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Matthew W. Ohland Purdue University, West Lafayette Orcid 16x16 orcid.org/0000-0003-4052-1452

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Matthew W. Ohland is Professor of Engineering Education at Purdue University. He has degrees from Swarthmore College, Rensselaer Polytechnic Institute, and the University of Florida. His research on the longitudinal study of engineering students, team assignment, peer evaluation, and active and collaborative teaching methods has been supported by the National Science Foundation and the Sloan Foundation and his team received Best Paper awards from the Journal of Engineering Education in 2008 and 2011 and from the IEEE Transactions on Education in 2011 and 2015. Dr. Ohland is an ABET Program Evaluator for ASEE. He was the 2002–2006 President of Tau Beta Pi and is a Fellow of the ASEE, IEEE, and AAAS.

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Siqing Wei Purdue University, West Lafayette Orcid 16x16 orcid.org/0000-0002-7086-5953

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Siqing Wei received bachelor degree in Electrical and Computer Engineering at Purdue University. He is in the dual program to obtain master degree in Electrical and Computer Engineering and Ph.D degree in Engineering Education at Purdue University. After years of experience of serving a peer teacher and a graduate teaching assistant in first year engineering courses, he is now interested in study of the existence, cause and interventions on international engineers' teaming behaviors.

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Abstract

This paper examines the use of peer evaluations and associated personal and team questions to diagnosis team functionality and provide early diagnosis of team dysfunctionalities. For a large STEM Capstone program in a major Midwestern university we collected peer evaluation data three times and examined both peer evaluation data and the relationships to the peer ratings of additional questions on teammates perception of psychological safety, team conflict, team cohesiveness, personal satisfaction with their team experience, and their written peer to peer comments explaining their peer ratings. We used the CATME peer evaluation system to collect the peer ratings and the additional questions data. CATME is a tool for forming and managing teams that has been used by over one million students to date. CATME’s peer evaluation tool has five behaviorally anchored dimensions and additional team process measures that can be collected along with the peer evaluation data. We found strong correlations among team cohesiveness, team conflict and psychological safety questions. In addition, we developed heuristics by which problematic teams can be identified based on examining several of these team process scores simultaneously. In particular, psychological safety questions are strongly correlated negatively with team conflict feedback and positively correlated with team cohesion question feedback. These problem team indicators were strongly confirmed by the faculty mentoring our sample teams. A second useful team problem indicator was a lack of participation in the peer evaluation process. A final indicator of problematic teams was one or more low absolute levels of peer ratings for an individual team member and the nature of written peer to peer comments explaining the students’ self and teammate peer ratings.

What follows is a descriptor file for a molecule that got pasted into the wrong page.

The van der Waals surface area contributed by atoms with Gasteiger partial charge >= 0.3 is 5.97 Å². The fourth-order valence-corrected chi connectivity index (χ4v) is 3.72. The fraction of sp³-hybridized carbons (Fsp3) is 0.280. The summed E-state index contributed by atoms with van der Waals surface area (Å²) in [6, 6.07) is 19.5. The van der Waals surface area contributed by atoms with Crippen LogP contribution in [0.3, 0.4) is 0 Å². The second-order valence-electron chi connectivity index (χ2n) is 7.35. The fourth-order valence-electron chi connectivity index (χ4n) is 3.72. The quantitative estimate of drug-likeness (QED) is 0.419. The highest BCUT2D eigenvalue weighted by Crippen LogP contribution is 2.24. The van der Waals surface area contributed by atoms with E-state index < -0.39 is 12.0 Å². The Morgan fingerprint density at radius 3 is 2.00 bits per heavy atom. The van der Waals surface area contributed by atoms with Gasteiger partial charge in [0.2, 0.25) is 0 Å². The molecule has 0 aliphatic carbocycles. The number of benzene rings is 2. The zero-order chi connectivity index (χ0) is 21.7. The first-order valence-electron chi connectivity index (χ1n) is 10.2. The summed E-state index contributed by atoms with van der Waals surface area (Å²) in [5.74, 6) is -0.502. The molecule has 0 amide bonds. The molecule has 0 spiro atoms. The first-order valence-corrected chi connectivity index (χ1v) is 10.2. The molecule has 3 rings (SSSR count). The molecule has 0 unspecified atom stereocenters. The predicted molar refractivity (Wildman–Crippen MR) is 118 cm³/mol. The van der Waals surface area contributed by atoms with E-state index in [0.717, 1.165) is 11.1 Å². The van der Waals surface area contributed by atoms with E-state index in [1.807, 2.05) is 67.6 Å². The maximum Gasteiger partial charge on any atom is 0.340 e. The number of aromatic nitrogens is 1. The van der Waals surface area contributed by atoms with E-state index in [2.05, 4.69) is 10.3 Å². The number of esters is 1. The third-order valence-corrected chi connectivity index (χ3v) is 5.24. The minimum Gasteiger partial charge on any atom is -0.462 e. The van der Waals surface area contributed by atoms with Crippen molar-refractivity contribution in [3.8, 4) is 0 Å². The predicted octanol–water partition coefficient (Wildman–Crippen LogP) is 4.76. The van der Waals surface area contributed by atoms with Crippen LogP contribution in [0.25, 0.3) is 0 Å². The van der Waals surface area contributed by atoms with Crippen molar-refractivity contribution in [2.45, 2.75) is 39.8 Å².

Beigpourian, B., & Ferguson, D. M., & Berry, F. C., & Ohland, M. W., & Wei, S. (2019, June), Using CATME to Document and Improve the Effectiveness of Teamwork in Capstone Courses Paper presented at 2019 ASEE Annual Conference & Exposition , Tampa, Florida. 10.18260/1-2--33497